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J Prof Nurs. 2007 Jul-Aug;23(4):189-200.

Factors influencing intentions to integrate tobacco education among advanced practice nursing faculty.

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  • 1Acute Care Nurse Practitioner and Critical Care Clinical Nurse Specialist Program, School of Nursing and Health Studies, Georgetown University, Washington, DC, USA. ejh@georgetown.edu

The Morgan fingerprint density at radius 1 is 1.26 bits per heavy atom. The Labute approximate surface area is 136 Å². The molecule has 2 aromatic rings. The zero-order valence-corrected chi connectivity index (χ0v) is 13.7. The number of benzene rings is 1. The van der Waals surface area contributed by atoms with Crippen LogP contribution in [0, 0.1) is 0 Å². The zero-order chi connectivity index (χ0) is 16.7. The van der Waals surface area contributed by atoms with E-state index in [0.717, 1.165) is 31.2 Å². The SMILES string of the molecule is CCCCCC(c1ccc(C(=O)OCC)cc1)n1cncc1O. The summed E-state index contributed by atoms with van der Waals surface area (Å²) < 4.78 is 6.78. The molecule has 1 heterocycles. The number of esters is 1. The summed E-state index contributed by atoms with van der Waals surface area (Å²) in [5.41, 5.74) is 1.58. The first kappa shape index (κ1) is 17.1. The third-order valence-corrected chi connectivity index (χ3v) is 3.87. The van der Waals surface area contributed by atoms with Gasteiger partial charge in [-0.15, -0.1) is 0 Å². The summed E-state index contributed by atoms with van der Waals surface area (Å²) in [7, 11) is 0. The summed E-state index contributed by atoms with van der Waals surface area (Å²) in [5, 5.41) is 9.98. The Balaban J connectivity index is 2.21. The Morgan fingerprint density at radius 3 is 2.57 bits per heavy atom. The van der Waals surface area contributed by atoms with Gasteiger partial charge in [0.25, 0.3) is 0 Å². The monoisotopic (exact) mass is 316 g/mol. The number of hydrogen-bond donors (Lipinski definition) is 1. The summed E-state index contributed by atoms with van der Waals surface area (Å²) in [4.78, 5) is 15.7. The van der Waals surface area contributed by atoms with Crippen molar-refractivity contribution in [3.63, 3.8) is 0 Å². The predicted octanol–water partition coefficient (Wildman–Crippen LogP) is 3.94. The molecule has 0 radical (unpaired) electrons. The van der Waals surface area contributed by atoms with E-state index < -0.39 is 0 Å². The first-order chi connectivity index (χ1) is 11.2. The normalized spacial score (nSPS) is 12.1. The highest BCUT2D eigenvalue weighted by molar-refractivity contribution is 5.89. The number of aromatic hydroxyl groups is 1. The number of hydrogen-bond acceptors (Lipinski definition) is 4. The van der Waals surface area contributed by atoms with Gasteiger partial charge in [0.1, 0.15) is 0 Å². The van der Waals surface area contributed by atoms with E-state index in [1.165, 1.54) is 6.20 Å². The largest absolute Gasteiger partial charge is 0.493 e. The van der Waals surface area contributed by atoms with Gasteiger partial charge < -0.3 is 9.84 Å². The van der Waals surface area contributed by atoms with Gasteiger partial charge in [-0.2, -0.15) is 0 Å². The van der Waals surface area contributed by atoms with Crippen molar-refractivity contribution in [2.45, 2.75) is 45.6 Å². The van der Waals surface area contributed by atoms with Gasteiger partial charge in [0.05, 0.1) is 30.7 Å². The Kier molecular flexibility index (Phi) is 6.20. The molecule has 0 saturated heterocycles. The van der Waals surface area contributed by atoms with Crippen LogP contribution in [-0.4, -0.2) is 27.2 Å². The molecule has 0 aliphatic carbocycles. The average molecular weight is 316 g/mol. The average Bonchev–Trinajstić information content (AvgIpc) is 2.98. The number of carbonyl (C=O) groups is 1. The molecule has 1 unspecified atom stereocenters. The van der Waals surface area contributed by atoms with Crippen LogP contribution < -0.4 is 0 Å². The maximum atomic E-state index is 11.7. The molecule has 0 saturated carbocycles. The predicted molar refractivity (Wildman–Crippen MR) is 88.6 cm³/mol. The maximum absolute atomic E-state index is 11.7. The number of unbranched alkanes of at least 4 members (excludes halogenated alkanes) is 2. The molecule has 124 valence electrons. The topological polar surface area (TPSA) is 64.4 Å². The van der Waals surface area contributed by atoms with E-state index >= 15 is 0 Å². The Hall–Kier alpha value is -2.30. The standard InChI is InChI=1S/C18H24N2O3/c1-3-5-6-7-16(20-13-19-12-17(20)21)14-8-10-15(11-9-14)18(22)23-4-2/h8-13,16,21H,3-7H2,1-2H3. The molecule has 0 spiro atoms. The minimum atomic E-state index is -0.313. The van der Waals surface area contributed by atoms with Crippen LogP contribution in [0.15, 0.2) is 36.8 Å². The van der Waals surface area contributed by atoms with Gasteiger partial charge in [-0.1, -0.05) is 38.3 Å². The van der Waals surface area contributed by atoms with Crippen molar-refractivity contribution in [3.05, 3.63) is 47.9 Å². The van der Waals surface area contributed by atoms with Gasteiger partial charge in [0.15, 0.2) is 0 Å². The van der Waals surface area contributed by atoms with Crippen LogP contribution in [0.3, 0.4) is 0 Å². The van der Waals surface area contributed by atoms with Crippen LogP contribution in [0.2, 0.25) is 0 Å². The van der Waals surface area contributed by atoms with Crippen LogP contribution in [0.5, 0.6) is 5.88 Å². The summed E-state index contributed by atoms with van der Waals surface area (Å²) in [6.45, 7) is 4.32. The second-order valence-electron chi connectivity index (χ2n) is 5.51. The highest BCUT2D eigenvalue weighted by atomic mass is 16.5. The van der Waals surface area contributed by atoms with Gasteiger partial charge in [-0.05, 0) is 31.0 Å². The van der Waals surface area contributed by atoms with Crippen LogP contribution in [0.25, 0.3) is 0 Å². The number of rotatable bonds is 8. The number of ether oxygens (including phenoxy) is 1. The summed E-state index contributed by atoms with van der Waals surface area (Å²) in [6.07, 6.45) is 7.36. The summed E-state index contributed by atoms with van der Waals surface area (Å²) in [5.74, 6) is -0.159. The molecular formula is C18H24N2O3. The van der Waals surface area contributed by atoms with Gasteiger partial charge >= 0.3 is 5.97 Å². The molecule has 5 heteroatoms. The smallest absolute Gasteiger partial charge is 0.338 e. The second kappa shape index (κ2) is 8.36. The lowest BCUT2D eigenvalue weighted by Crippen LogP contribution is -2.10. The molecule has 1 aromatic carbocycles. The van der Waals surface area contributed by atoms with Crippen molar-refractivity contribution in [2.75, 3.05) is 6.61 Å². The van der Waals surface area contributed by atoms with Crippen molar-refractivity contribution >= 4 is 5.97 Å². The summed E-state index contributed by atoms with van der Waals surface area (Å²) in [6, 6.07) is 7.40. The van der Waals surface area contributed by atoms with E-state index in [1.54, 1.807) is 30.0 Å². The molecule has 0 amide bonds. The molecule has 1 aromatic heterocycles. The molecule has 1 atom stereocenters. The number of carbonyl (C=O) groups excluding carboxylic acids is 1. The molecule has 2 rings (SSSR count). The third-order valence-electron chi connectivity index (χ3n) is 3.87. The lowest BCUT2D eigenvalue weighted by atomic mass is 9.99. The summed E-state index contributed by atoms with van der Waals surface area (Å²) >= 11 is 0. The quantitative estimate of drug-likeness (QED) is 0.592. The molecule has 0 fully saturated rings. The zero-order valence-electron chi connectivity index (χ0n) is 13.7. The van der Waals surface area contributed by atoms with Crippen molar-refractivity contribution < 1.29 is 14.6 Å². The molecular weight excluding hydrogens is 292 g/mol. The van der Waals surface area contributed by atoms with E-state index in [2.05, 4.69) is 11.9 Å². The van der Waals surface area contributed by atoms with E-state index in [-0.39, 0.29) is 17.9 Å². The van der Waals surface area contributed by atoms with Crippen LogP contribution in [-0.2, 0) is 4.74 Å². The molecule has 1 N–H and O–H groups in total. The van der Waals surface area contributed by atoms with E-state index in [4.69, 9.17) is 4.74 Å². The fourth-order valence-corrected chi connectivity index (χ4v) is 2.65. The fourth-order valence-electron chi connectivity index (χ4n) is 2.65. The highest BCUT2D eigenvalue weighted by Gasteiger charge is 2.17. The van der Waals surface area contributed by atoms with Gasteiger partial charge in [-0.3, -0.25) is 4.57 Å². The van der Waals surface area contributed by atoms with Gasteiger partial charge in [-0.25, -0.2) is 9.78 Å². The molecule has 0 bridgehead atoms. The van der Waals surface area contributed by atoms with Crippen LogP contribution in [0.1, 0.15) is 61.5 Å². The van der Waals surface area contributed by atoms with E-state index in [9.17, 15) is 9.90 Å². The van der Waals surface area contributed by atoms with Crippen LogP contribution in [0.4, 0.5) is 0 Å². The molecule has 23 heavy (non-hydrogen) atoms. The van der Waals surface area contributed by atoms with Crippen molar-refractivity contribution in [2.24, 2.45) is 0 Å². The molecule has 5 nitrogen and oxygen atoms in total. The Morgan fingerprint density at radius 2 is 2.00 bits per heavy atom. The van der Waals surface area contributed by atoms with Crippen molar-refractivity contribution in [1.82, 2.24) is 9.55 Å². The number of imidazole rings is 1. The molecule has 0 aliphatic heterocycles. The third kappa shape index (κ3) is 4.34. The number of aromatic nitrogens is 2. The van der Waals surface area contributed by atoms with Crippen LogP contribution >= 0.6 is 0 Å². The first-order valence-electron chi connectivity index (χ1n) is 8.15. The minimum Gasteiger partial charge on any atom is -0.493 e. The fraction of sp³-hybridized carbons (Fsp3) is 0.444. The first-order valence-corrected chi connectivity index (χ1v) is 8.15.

We report on the findings of a national survey that examined factors that influence faculty's intentions to integrate tobacco education in their advanced practice nursing curricula. The addiction component of tobacco use is taking its toll on the health of 48 million smokers in the United States. Several national health authorities recommend and/or mandate that tobacco prevention and tobacco cessation be addressed at every point of entry in the health care delivery system. However, there is increasing evidence that health care providers may not be adequately prepared to meet national goals and/or standards. One hundred sixty-one advanced practice nursing faculty in the United States completed an 88-item survey regarding external factors (e.g., personal history of tobacco use, clinical practice, and current tobacco topics taught) and components of the Theory of Reasoned Action model (including perceived self-efficacy, behavioral beliefs, subjective norms, and control beliefs related to tobacco education). Descriptive statistics, chi(2) analysis, Pearson correlation, and linear regression were used to analyze the data. The findings revealed that sex (chi(2) = 7.949, P = .024), level of education (chi(2) = 26.853, P = .0005), years of academic teaching (chi(2) = 19.418, P = .013), and combined clinical and course responsibility (chi(2) = 10.430, P = .0236) were significant external (demographic) factors and that behavioral beliefs (attitude about tobacco education) demonstrated the strongest relationship with intention scores (r = 0.876, P < .0005). Overall, 62.7% of nurse practitioners reported high scores (>or=5, on a scale of 1-7) for intentions to integrate tobacco education, as compared with 37.5% of nurse midwives, 30.3% of clinical nurse specialists, and 8.7% of nurse anesthetists. This study adds to the growing body of evidence that nursing curricular gaps with tobacco education exist and that national efforts are needed to ensure that widespread changes occur to help reduce the morbidity and mortality related to tobacco use.

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